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Report: Toxic Chemicals May Taint Canned Foods

Analysis of canned foods found 67 percent of the cans tested had BPA in the lining. (King of Hearts/Wikimedia Commons)
Analysis of canned foods found 67 percent of the cans tested had BPA in the lining. (King of Hearts/Wikimedia Commons)
March 30, 2016

HARTFORD, Conn. - Chemicals in the linings of most food cans may be dangerous to consumers. That's the finding of a new report just released by six nonprofit groups.

They tested nearly 200 cans from 19 states distributed to some major retailers by producers including Campbell's, Del Monte and General Mills.

Mike Schade, Mind the Store campaign director for the group Safer Chemicals, Healthy Families, says two thirds of the cans where lined with an epoxy containing Bisphenol A (BPA), an endocrine-disrupting chemical.

"This is a chemical that is in the food packaging, and studies have shown it can migrate out of the cans and get into the food we eat, eventually make its way into our bodies and may be harmful to our health," says Schade.

The report recommends that consumers buy fresh fruits and vegetables, look for alternative packaging, such as glass jars, or buy only from manufacturers that disclose the safety of their can linings.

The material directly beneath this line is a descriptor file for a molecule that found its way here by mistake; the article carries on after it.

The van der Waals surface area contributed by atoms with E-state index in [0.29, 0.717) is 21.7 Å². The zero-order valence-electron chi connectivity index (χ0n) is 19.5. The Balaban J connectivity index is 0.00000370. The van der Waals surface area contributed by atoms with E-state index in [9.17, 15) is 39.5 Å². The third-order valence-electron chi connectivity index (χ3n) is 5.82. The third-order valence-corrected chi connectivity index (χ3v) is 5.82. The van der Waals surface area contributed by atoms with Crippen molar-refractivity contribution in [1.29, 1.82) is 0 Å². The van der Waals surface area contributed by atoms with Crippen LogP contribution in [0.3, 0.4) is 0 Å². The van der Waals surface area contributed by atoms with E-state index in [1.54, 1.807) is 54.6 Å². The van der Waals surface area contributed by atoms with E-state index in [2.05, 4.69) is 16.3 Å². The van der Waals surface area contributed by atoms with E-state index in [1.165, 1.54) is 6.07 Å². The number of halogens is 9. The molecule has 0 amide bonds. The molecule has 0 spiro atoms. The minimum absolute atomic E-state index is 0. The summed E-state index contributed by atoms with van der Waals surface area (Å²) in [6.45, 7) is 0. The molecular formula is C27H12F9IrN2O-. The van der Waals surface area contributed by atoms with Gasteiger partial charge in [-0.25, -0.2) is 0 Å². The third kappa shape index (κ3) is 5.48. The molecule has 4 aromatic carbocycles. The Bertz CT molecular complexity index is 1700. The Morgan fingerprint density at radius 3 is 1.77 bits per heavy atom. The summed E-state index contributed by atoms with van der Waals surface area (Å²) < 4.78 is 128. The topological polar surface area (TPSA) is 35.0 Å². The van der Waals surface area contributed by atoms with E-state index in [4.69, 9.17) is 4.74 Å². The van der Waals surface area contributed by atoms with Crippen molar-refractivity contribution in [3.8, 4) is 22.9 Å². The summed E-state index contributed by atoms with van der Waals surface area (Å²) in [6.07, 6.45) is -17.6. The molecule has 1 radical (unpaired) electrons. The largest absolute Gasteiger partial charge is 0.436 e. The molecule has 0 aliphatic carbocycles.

As Schade points out, the health consequences of exposure to BPA can be serious.

"Studies have linked exposure to BPA to breast and prostate cancer, infertility, diabetes, obesity and other serious health problems on the rise," he says.

Just two days before the report was released, Campbell's announced it will be packaging all its products for sale in the U.S. and Canada in BPA-free cans by mid-2017.

However, Schade says simply getting rid BPA in the linings is no guarantee of safety. Some companies are substituting other ingredients that may also be harmful.

"We found other toxic materials, like PVC plastic and styrene-based resins, in the can linings of many popular brands," says Schade.

The report calls on retailers and manufactures to commit to eliminating harmful lining materials, and disclose the safety data about the chemicals used in packaging.

Andrea Sears, Public News Service - CT